Individual and organizations, including businesses, are eligible for a variety of technology grants. Grants are available from governments, foundations, and other organizations, both for-profit and nonprofit. How the technology can be used depends upon the specific grant program.
Individuals with disabilities can apply for technology grants that cover the cost of assistive devices that help with daily activities. Assistive technology grants are available from foundations and several corporate giving programs. Grantors may require a nonprofit organization submit the grant request on behalf of the individual. If this occurs, it is likely the funder is prohibited from awarding grants to individuals. They can still provide assistance by awarding the grant to a nonprofit who serves as the fiscal sponsor for the individual.
Nonprofit organizations can apply for various technology grants from programs administered by the federal government. The U.S. Department of Education offers several grant opportunities that focus on using technology to improve overall classroom results or to assist students with disabilities mainstream into traditional classrooms. These grants require the applicant to incorporate evidence-based best practices into the program design. The Department is particularly interested in new approaches that can be replicated.
Foundations also provide technology grants to nonprofit organizations. Most do not fund grant requests to upgrade hardware and software. These are considered routine expenses that the nonprofits should include their organizational budgets. Foundations are more likely to fund new technologies or new uses of old technology that directly support the mission of the nonprofit.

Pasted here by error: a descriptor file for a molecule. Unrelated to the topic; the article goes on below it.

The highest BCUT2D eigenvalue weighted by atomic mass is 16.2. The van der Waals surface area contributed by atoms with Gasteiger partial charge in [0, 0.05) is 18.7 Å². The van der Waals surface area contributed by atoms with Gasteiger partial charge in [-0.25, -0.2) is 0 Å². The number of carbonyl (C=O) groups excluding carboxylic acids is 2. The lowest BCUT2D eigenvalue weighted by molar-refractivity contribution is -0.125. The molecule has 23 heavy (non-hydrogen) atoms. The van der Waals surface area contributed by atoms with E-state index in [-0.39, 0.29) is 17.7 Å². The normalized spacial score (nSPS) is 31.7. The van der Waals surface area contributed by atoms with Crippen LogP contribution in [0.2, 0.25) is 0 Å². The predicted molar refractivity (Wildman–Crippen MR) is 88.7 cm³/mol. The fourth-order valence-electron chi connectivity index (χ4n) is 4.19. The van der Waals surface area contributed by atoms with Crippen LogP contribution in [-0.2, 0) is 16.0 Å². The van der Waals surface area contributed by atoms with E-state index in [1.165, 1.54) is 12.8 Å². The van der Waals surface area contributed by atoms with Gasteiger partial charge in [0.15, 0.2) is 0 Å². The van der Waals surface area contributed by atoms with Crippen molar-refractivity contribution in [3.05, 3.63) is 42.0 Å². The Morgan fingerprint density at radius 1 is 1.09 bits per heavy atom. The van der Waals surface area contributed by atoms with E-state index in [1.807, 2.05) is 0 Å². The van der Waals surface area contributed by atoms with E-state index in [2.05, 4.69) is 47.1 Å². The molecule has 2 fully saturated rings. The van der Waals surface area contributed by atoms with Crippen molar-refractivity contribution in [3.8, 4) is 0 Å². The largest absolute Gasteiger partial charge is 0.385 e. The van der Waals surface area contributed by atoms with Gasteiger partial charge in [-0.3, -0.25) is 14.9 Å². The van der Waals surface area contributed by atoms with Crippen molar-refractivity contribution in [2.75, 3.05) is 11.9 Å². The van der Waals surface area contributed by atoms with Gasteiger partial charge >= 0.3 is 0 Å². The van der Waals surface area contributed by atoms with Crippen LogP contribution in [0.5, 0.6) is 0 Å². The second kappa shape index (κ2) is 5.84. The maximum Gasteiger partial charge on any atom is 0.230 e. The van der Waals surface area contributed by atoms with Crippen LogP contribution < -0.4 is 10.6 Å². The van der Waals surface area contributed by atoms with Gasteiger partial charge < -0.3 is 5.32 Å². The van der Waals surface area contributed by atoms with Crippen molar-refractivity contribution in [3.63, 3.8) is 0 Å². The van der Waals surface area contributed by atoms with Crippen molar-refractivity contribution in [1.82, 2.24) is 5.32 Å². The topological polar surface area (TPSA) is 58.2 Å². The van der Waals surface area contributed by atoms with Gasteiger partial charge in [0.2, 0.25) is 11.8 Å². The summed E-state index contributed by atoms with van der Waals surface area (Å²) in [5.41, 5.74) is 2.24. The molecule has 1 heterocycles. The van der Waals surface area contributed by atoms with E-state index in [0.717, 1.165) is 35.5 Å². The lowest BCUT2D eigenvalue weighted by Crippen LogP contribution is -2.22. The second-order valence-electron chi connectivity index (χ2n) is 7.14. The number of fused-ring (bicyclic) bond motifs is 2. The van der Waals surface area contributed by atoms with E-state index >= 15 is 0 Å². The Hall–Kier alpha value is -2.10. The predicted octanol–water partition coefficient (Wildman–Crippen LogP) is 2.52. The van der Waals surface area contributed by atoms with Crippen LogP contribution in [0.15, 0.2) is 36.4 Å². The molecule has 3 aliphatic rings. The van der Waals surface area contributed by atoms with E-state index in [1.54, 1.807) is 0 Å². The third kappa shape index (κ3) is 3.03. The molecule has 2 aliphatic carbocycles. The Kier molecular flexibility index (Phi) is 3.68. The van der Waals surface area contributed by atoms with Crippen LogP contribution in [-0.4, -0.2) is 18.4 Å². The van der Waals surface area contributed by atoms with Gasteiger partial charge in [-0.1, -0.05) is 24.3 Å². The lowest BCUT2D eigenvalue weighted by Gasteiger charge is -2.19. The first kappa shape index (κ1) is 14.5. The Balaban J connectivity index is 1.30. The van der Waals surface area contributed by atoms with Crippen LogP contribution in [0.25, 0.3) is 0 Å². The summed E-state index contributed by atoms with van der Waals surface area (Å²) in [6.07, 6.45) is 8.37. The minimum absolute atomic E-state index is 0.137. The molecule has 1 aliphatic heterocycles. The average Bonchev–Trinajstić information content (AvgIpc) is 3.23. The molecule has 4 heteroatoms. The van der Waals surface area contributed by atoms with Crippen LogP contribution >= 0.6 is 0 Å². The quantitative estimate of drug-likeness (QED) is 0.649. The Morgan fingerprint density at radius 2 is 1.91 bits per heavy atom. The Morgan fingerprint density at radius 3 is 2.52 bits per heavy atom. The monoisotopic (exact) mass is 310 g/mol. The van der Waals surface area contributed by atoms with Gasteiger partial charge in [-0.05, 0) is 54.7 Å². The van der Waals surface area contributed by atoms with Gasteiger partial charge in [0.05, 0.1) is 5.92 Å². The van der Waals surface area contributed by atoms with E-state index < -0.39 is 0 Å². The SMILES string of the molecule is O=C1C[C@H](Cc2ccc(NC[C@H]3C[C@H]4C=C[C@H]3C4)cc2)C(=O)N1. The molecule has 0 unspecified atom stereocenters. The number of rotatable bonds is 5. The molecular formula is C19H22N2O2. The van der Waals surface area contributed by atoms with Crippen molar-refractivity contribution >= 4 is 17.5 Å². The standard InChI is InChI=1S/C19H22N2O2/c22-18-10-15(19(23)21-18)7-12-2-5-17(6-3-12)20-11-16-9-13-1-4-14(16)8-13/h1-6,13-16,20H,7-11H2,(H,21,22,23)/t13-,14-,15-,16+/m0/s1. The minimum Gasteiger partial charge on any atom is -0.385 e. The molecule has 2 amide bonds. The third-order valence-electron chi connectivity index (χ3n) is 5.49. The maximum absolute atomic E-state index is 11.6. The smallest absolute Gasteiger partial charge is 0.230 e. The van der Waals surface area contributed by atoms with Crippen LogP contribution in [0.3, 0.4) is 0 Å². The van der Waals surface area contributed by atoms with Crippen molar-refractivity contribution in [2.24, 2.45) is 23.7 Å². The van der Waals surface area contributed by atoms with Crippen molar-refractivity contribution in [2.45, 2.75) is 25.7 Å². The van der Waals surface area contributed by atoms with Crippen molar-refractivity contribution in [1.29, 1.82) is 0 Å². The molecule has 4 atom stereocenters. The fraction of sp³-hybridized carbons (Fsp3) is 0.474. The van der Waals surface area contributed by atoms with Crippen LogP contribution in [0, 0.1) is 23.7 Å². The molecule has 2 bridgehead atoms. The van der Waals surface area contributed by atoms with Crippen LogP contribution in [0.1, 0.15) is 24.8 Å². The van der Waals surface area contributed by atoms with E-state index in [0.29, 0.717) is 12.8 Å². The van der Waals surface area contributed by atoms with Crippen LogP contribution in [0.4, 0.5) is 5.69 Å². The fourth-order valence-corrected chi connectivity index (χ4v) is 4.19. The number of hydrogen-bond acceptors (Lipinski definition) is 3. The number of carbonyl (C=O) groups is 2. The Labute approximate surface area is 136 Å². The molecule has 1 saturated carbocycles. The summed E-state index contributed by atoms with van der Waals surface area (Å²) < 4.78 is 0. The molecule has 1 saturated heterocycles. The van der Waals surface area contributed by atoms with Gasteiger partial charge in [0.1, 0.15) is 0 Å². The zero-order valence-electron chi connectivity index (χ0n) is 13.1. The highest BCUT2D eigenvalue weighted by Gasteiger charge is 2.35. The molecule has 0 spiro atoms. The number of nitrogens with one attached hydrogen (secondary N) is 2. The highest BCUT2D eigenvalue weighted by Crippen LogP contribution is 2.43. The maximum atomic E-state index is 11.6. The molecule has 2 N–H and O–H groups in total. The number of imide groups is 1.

Businesses interested in obtaining technology grants have a myriad of sources to consider. At the federal level, the Small Business Innovation Research (SBIR) and Small Business Technology Transfer (STTR) programs offer multi-phase grants that focus on developing new technologies. Businesses receive grants to research and develop technologies that address specific topics of interest presented by federal agencies and departments.
Additional federal sources of technology grants are the National Science Foundation (NSF) and the National Institute for Standards and Technology (NIST). Both offer technology grants that individuals, nonprofits, and businesses can apply for. The vast majority are not discretionary grants. Rather, they are tied to specific research or technology topics pre-established by the agencies. Applicants are required to address the topics in their project design to be considered eligible for the technology grants.
States typically have multiple technology grant programs that businesses and nonprofit organizations can apply to for funds. Like the federal grants, they are not discretionary grant programs but require applicants to focus on a particular technology or use of technology to qualify for funds.